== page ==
This talk explores causes for the prominence of sectarian politics through a historical political sociology of the Middle East. Since 2011 various state and non-state actors have used sectarian politics to bolster their support base, delegitimize their political opponents, and seek international alliances. The institutional legacies of Ottoman, French, and British imperial rule, as well as the failure of secular ideologies and the rise of Islamism, have paved the way for the rise of sectarian politics. In modern times two factors are key: “identity entrepreneurs” profiting from strengthened sectarian identities and conflict; and the internationalization of communal conflict. Any attempt to defuse tensions in the region and to stop the spread of sectarian hatred must take into account the historical genealogies and political economies of sectarianism, as well its international dimension.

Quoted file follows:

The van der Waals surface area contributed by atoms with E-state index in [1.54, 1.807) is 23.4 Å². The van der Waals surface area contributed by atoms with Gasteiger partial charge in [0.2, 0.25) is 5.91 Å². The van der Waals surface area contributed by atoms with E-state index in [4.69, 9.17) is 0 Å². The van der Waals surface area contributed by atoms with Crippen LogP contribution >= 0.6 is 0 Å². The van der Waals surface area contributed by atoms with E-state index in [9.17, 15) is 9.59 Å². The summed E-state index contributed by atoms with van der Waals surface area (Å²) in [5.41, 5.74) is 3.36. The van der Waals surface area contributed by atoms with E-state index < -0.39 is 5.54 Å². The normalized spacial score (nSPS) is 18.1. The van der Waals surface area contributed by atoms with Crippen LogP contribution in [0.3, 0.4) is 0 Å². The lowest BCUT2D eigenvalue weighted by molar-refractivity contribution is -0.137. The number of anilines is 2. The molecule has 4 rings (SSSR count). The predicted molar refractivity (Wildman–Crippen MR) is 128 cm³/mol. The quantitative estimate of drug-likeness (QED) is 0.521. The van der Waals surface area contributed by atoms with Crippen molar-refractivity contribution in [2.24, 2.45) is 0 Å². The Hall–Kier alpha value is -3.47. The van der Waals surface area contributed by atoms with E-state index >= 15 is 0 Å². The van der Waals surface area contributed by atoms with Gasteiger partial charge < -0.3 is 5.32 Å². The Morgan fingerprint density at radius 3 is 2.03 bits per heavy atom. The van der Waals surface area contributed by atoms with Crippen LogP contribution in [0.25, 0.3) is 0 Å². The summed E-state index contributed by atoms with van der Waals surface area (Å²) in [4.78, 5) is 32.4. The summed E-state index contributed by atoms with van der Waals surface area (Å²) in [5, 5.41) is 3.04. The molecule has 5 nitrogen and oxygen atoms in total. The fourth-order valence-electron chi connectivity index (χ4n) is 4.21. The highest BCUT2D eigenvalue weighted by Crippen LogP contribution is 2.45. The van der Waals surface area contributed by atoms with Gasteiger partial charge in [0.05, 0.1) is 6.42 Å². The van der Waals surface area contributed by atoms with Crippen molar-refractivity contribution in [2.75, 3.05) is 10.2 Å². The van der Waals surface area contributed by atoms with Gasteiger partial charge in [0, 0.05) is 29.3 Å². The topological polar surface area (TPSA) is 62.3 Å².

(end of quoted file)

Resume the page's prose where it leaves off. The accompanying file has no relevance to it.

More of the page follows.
Simultaneous Arabic interpretation will be provided
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